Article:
It does, on the other hand, lead to some problems when the affinities are overly broad. If Orlanth can do anything possible with the Air rune, its difficult to see what the point of any other Air cult might be. As far as I can tell from the rules, a priestess of Ernalda should be just as good at creating earthquakes as a priestess of Maran Gor, the goddess of earthquakes, which sounds a bit odd. Of course, if they were competing against each other, you would give the latter a bonus for the more specific ability, but that seems to be rather side-stepping the issue. Fortunately, the cults provided in the book don't overlap very much, so it's less of a problem than it might appear at first glance.

Another issue in HQ1 was that almost everyone chose to be a devotee, a level of ability that got you more potent magic, but that was supposed to be really rare in the game setting (although, to be honest, this was never very clearly expressed). In KoH, the new "initiates" are essentially the equivalent of the old "devotees" in terms of magical power, removing the temptation to do this.

What KoH calls "devotees" are actually closer to the HQ1/Storm Tribe "disciples" - indeed, they seem to have the same in-world titles. Devotees get specific "feats" which are more focused, and hence more powerful, magic than the broad affinities. In return, they face considerable limitations on their freedom of action, making them less attractive as PCs, unless you really want to play a powerful specialist. Which is, to my mind, as it should be. It is also no longer possible to start play as a devotee; it's a status to be achieved through play, as disciple was in HQ1. A slight niggle is that some of the feat descriptions are a long on flowery text and short on what it is they are actually supposed to do. You're probably meant to work this out in play, but some more guidance would have been nice.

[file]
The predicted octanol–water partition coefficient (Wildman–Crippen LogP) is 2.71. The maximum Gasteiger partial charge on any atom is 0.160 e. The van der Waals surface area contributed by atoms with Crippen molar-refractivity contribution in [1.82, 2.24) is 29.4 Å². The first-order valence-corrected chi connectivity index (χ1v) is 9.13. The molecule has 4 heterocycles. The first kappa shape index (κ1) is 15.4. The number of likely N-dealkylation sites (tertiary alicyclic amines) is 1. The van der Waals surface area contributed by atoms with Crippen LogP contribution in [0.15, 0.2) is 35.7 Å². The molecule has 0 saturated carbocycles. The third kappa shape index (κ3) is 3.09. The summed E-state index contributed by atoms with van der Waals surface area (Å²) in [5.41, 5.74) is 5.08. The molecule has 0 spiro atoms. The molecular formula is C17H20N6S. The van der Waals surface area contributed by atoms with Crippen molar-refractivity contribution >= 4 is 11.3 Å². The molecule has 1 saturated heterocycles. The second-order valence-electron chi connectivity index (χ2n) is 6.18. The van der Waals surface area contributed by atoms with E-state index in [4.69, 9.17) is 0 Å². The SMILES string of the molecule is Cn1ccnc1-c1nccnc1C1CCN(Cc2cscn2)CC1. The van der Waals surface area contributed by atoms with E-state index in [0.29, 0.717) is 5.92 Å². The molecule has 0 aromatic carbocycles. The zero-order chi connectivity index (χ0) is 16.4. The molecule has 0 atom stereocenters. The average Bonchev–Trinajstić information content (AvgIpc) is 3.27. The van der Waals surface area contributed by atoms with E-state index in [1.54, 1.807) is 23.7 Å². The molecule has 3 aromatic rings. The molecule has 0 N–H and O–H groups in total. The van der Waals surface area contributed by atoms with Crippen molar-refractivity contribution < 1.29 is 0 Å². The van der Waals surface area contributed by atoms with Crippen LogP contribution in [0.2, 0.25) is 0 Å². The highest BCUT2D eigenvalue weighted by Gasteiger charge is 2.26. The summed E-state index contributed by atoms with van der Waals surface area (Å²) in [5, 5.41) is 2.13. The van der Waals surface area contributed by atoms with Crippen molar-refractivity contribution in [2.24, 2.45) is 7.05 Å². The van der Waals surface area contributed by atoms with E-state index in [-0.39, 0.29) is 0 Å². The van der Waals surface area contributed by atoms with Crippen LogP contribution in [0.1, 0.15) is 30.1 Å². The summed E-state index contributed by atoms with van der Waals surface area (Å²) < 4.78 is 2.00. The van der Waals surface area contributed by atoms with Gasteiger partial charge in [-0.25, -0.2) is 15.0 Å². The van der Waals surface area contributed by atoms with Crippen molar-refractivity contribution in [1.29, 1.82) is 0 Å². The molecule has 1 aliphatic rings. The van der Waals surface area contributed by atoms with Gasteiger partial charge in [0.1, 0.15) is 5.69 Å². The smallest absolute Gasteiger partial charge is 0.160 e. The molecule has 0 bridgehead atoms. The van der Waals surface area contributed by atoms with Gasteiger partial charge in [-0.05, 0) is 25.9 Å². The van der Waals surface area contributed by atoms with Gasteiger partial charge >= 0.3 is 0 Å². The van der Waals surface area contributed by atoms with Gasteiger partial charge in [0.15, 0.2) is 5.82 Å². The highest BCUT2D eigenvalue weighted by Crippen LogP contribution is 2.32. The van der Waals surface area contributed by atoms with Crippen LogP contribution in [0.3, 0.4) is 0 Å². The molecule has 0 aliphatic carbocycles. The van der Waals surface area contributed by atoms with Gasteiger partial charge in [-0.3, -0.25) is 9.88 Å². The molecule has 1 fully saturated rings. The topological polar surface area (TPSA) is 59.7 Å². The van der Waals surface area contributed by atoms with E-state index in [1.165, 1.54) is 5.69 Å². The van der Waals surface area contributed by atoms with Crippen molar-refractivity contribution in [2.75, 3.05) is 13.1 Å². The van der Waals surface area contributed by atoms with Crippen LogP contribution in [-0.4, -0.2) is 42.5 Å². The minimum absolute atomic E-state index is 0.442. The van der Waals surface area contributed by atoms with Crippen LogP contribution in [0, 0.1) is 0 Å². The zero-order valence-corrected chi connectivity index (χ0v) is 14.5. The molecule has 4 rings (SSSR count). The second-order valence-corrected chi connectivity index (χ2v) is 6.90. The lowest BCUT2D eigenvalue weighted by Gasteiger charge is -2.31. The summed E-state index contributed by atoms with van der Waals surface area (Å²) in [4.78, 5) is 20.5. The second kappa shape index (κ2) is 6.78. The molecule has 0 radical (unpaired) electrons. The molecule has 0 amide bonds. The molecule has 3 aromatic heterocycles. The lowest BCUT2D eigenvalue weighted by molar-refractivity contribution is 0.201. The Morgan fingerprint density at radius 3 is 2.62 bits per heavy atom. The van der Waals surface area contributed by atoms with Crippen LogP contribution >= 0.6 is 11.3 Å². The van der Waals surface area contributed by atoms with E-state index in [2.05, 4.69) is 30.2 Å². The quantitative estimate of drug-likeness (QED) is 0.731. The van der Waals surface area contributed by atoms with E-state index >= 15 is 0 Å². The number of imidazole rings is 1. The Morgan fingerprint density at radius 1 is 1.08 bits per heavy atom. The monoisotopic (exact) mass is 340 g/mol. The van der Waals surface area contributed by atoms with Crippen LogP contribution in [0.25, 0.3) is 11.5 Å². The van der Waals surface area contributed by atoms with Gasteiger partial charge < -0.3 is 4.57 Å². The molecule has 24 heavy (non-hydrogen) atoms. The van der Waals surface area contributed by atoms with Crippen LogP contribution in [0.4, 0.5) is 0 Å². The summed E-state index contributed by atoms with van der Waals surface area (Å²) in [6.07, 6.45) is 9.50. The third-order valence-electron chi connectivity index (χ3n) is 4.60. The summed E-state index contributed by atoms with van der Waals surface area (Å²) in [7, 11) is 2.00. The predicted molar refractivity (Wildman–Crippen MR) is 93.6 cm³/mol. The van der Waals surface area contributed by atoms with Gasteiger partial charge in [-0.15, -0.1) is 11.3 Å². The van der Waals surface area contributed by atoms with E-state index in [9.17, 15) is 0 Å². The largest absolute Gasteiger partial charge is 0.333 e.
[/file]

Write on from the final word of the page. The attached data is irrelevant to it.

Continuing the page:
In part 3, I'll take a look at the cults themselves. It's a big book - it needs a long review...